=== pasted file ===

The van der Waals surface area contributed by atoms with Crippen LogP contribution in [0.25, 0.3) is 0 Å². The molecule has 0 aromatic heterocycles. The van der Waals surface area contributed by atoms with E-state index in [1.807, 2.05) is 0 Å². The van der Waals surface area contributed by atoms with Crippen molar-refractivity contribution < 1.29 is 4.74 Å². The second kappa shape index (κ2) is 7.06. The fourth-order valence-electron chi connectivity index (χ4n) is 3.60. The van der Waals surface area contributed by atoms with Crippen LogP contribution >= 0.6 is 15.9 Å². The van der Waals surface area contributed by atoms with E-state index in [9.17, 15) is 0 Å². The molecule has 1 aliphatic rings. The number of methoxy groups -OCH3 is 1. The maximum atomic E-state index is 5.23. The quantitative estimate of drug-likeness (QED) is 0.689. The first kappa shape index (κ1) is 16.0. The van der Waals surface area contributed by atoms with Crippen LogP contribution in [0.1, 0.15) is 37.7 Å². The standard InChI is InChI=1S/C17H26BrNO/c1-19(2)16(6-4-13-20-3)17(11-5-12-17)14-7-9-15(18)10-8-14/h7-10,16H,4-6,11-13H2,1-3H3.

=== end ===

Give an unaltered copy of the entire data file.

The van der Waals surface area contributed by atoms with Crippen LogP contribution in [0.25, 0.3) is 0 Å². The molecule has 0 aromatic heterocycles. The van der Waals surface area contributed by atoms with E-state index in [1.807, 2.05) is 0 Å². The van der Waals surface area contributed by atoms with Crippen molar-refractivity contribution < 1.29 is 4.74 Å². The second kappa shape index (κ2) is 7.06. The fourth-order valence-electron chi connectivity index (χ4n) is 3.60. The van der Waals surface area contributed by atoms with Crippen LogP contribution >= 0.6 is 15.9 Å². The van der Waals surface area contributed by atoms with E-state index in [9.17, 15) is 0 Å². The molecule has 1 aliphatic rings. The number of methoxy groups -OCH3 is 1. The maximum atomic E-state index is 5.23. The quantitative estimate of drug-likeness (QED) is 0.689. The first kappa shape index (κ1) is 16.0. The van der Waals surface area contributed by atoms with Crippen LogP contribution in [0.1, 0.15) is 37.7 Å². The standard InChI is InChI=1S/C17H26BrNO/c1-19(2)16(6-4-13-20-3)17(11-5-12-17)14-7-9-15(18)10-8-14/h7-10,16H,4-6,11-13H2,1-3H3.